7. iskra

    iskra Member

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    Sorry - Redundant post deleted!
     
    Last edited: Nov 4, 2020
  8. iskra

    iskra Member

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    Apologies I've been a while. Life happening!
    First, the question concerning the Japanese Type 99 military rifle production. Yes, Howa was a wartime principal manufacturer of such rifle and its mechanism, "cock on closing".
    Second, YSS is listed in both US Federal Indices as well as some States. Below reference, listings both clear and easy to reference:
    http://www.earmi.it/armi/database/Gun Make Codes.htm
    Content:
    "YSS Firearms Co. JA YSS Mfr. of rifles"
    No further information turned up!

    Second, something of a wandering Thead, but only one available to be found with reference to "YSS":
    https://www.thehighroad.org/index.php?threads/extremely-odd-rifle-help-caliber-30-a-o-a.519533/
    Summary: Entirely 'other' rifle marked "YSS" discussed in this Thread. Such with accompanying nomenclature reflecting same childlike construction. Otherwise, reference/tie in with Howa in some contexts. Rifle in such Thread, allegedly acquired as part of wider shipment Wisner gunshop in San Diego. Such the general region in which I purchased my subject rifle of this Thread.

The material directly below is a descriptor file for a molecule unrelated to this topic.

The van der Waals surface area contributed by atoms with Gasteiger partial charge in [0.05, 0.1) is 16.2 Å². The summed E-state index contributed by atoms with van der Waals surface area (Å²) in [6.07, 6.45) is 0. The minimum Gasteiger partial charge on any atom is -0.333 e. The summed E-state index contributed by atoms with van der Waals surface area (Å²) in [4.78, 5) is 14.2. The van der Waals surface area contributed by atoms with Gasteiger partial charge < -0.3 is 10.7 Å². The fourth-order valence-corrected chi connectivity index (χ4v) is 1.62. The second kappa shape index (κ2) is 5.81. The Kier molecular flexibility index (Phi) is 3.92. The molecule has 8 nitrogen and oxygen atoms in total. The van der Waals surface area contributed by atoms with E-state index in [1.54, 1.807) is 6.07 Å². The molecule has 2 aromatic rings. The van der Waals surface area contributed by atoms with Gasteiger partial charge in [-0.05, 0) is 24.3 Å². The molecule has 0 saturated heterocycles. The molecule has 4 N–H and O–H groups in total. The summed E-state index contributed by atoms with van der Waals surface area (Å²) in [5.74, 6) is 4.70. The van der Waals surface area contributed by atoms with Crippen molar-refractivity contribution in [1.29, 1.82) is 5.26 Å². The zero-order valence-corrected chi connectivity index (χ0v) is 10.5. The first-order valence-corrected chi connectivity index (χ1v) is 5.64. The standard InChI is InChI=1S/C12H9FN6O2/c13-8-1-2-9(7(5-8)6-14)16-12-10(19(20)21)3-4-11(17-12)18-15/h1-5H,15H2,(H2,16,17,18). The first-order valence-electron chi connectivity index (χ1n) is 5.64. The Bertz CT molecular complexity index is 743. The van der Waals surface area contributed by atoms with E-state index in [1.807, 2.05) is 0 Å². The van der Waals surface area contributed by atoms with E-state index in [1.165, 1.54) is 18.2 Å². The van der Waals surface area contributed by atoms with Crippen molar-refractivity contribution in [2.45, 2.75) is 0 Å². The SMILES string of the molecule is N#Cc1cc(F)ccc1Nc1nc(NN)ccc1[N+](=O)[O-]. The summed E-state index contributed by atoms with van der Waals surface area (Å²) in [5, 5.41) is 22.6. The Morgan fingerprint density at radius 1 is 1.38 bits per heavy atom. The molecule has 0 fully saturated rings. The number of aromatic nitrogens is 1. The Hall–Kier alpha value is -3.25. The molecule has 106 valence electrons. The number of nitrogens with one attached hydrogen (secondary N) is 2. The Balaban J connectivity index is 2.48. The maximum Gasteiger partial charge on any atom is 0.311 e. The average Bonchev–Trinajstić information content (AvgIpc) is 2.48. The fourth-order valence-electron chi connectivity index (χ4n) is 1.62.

Small 'bits & pieces'. My below theory rests far less on such 'bits & pieces' than observing an apparent quality rifle in-hand. (Notably conclusion differing from paulson construction, with only photo-limited opportunity as opinion base. My differing impression based on experienced, hands on, repetitious observations. I do find the rifle to be excellent quality in most all details. Based on such, my emerged theory.

    YSS may or may have not produced my rifle. I'm inclined to believe the entire nomenclature most likely for purpose of meeting Japan export and US import laws and applied at some later period for just that purpose only. I do believe the rifle was a prototype. That as the simplest explanation for its existence in the particular rifle format, including general quality & attention to details; as combined with engineering design producing the cock-on-closing mechanism action.
    A core question, why anyone have gone to the trouble of such apparent one-off rifle production? To what end? Not just a "custom rifle" but of sufficient difference, not attributable to any other then-production sporting rifle as spring-boarding.
    I do visualize a hierarchical, conservative board of directors of a major Japanese firm, demanding and receiving a finished product, eye candy, for "production consideration". Indeed, likely there were more such model versions. Quite possibly one such, the Golden Bear as produced! And now. my particular rifle, for whatever reason, "in the wild".

    I've decided to take the rifle to a gunsmith for headspace measurements and caution-forewarned test firing if appearing appropriate. That with cautions, considering a "demonstration model" perhaps never intended as firing capable.
    At best this rifle possibly to achieve "unique shooter" status. At worst, "destructive testing"! In any event without a whole bunch of documentation - "provenance" materials; never approaching collector status of any sort.

    If anything of further interest, here 'threatening' to return with yet a Thread report! :)
    Any further thoughts/opinions welcomed!

    Thanks to all commenting, whatever context.
    Best & Stay Safe!
    John
    Finis!
     
    Last edited: Nov 4, 2020